Adding a laser printer to a mesh Network

I used to use an Airport Network, but recently changed over to a Velsop mesh network (LinkSys). I have a base on each of three floors and it seems to be covering pretty well. I used to have a Time Capsule that does not seem to be used by the portables as a Time Machine anymore, but my main problem is that I have laser printer that was on the network that does not have access anymore.

This is an older Brother laser printer that works perfectly well, but does not have a very friendly configuration for WiFi. I have it in another room, as I do not have room in my office and had it hooked to an Airport Extreme that the airport would communicate with, link to the printer, and then have an extra EtherNet to feed the entertainment system (that seems to be working OK with the new Wifi). I would like to have a station that I could hook the printer up to by ethernet. nut it does not recognize my old Airports as being able to extend the network without a direct ethernet connection and even that does not seem to work as advertised.

Should I just move the mesh from the first floor to have 2 wifi tours int he basement (one connected to the router and the other to the laser) and the third mesh on the 2nd floor? Will the mesh reach up two floors? having two mesh towers within 20 feet of each other seems a waste, but the walls and ceiling are such that I cannot run a cable. Is this one place one of those ethernet on AC gadgets would work?

Obsolescence in the name of improvement (?) always seem to bite me in ways I did not see and this is one time that the older system worked, but one part of it was not working well and the replacement broke the linkages.

I gave up on my network enabled printers and now just use Printopia to share them to all on our Orbi mesh network.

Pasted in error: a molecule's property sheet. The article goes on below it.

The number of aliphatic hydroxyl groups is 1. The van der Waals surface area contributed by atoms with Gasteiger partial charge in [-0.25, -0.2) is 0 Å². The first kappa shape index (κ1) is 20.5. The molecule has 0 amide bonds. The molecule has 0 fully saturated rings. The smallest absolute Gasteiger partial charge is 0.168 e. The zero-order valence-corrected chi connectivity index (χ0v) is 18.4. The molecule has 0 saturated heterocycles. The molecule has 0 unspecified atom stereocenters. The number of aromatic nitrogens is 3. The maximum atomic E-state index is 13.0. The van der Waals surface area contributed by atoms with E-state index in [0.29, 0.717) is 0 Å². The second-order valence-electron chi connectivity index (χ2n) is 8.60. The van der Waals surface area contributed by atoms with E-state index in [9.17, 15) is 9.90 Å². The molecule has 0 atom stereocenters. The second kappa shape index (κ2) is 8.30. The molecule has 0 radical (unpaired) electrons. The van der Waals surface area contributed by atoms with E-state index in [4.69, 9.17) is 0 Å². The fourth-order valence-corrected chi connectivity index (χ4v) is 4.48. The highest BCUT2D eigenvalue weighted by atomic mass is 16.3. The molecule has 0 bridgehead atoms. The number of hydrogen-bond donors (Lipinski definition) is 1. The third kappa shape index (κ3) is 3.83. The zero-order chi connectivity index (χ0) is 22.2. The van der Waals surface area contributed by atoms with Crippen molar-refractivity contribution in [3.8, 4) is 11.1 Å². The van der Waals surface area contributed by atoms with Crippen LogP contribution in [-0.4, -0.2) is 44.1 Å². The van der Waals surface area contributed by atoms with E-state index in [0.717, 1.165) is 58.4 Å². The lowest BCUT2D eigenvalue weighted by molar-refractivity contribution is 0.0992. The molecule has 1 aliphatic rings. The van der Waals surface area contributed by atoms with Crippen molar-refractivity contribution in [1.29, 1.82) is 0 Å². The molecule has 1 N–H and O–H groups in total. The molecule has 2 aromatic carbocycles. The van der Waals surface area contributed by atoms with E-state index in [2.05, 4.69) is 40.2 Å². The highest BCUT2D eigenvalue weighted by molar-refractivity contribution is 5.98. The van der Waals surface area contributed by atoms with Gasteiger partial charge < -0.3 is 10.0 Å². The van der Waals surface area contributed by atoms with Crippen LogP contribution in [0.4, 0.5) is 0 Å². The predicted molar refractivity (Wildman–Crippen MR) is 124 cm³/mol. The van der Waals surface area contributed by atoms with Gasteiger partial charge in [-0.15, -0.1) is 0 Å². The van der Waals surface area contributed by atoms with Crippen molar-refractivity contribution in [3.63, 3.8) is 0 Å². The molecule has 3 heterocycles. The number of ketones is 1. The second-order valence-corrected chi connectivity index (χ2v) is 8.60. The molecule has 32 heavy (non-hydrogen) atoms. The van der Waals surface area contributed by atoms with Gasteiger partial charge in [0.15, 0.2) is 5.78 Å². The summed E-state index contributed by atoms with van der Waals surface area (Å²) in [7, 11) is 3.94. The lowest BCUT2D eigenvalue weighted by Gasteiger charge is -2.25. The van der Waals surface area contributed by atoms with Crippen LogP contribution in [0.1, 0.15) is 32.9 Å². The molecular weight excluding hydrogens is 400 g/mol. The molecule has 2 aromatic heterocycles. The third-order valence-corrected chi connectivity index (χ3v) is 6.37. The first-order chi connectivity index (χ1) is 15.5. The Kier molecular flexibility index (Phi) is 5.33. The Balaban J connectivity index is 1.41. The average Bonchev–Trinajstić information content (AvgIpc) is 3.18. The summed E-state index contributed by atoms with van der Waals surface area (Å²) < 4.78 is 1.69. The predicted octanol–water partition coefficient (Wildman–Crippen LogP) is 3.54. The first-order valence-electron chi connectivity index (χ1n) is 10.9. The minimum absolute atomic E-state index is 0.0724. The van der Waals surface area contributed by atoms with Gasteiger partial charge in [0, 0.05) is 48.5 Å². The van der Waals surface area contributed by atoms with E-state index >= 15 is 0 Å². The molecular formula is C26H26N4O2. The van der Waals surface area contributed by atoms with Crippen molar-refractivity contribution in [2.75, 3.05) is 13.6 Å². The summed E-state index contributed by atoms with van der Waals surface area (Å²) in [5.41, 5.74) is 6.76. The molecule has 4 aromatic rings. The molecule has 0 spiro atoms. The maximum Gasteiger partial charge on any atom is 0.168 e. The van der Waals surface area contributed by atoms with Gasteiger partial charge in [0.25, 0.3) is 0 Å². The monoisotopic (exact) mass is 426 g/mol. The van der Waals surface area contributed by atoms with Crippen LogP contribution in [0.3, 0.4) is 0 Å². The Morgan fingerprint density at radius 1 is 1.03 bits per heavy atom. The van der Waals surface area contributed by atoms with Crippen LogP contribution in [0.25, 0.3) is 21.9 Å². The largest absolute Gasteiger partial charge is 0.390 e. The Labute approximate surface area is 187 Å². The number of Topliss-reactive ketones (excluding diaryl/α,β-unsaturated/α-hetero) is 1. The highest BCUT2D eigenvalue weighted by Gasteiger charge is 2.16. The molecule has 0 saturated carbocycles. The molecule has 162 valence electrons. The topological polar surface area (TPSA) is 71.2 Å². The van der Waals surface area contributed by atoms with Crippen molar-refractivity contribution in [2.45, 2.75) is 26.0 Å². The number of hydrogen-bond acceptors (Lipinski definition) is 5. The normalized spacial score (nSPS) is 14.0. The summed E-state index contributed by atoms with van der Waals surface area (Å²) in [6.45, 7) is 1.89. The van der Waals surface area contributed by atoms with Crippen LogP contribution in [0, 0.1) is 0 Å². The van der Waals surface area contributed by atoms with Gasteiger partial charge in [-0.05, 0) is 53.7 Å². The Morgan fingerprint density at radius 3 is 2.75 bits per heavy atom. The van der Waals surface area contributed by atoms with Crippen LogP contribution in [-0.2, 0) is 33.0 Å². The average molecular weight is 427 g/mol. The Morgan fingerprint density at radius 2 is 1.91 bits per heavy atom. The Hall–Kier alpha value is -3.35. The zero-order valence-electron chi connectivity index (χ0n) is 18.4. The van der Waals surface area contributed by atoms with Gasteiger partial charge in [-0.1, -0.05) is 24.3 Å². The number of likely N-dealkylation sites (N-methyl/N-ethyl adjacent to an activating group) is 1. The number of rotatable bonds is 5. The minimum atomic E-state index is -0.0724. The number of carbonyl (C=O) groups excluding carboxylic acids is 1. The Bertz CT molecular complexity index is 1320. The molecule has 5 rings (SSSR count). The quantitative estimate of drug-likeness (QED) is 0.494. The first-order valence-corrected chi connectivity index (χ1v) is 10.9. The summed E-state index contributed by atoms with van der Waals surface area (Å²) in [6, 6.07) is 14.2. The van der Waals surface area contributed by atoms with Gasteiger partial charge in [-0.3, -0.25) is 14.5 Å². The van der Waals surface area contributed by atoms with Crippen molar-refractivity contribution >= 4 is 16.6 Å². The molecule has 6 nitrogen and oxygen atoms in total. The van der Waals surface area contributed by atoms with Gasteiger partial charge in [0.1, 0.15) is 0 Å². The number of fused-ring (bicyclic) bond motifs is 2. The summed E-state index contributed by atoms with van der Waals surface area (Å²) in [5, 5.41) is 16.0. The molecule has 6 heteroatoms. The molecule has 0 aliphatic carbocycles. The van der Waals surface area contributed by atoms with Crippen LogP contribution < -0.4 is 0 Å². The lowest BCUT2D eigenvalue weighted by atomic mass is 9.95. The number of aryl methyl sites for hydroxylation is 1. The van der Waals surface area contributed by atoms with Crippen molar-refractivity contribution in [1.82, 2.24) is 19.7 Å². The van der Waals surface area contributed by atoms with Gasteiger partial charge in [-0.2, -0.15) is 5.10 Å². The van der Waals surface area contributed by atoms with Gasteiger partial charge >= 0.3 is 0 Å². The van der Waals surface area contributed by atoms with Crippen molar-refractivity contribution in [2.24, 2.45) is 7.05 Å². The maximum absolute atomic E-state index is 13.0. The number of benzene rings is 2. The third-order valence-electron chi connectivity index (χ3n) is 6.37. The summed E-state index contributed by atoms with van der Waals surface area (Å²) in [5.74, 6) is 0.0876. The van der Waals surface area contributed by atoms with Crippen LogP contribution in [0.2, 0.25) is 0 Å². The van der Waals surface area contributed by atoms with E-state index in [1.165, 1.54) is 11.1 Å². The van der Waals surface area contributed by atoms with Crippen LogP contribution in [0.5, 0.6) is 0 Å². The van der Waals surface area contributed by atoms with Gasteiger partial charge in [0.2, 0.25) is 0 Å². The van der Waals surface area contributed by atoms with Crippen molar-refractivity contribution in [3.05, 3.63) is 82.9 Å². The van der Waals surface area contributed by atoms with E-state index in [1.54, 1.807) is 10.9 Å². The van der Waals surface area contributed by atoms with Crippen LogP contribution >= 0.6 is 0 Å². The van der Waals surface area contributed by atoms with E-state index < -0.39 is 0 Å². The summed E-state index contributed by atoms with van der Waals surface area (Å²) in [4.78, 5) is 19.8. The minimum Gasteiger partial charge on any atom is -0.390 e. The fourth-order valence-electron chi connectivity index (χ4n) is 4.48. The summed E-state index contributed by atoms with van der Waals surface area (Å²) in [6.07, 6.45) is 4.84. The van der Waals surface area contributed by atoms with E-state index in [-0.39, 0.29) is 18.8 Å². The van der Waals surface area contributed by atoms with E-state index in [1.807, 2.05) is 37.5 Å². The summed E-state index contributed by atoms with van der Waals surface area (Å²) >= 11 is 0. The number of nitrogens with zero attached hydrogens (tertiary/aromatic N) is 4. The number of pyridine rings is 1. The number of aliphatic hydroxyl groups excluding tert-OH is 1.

I would still need a device to connect to the laser printer. I have rintopia but have not used it in a while.

I recently bit the bullet and bought a basic HP laserjet printer (no ink cartridges for HP inkjets in Australia but that is another story…). I was impressed with the simple wifi setup after installing the HP Smart software on my Mac.
My point is you might be best buying a new laser printer, as much as I hate electronic waste!

I always connect my printers via Ethernet. I have many wired devices (especially desktop computers) in addition to wireless devices, and I want to be able to print from them all.

With an Ethernet connection, there’s no need to configure the printer’s Wi-Fi. Anyone connected to my LAN can print. (I did configure it for a static IP address, so I don’t need to rely on Bonjour to discover it).

I realize that the original question says that the printer is in a different room from the router and that there’s a problem using Airport Extreme as a network extender for this purpose. You might want to consider using some other form of network extender.

In my home, I use power-line network adapters. Anything based on the HomePlug AV2 standard will have plenty of bandwidth. Connect one to a LAN port on your router. Connect the other to your printer, in whatever room it’s in. If you need a few wired Ethernet devices in that room, put a switch between the HomePlug adapter and the printer.

If you want to extend the Wi-Fi, you can use HomePlug for that as well. Put a router into bridge mode and connect it to a HomePlug adapter in whatever room needs extra coverage. If you have a mesh network, connect your mesh node(s) to HomePlug so they can use your power lines as backhaul instead of Wi-Fi.

The performance isn’t as good as running actual Ethernet cables between the rooms, but it is far far easier and is good enough for most uses.

I moved one of the mesh towers to the laser printer and that is working and my WiFi coverage seems good. I will try that for a while.

I went through a very similar experience. After many years I had learned to detest inkjet color printers with a vengeance so about 10 years ago I decided I’d only buy laser printers from here on out. Obviously, b/w only because color was just too expensive (for home use) and I don’t really need it anyway. I also didn’t want any of this copier/scanner nonsense that always seems to give people heartburn. Just a simple b/w printer that’s quick and no fuss.

After buying two HP LaserJets and being quite happy, I bought a new HP LaserJet about three years ago that supported wifi printing, but no Ethernet. I was super skeptical about all that (and PCL5 TBH), but I figured for the pennies I was spending on it, I might as well give it a try.

I installed zero software. I used a browser to “configure” the wifi part of the printer once and it took me about two minutes—essentially choosing my wifi’s name and entering the WPA2 password). I have never touched anything there since and it has always worked without a hitch. The printer’s quick and quiet, cartridges last well, and print quality IMHO is just fine for what I use (mainly text).

My next laser printer will again be a HP LaserJet with wifi support.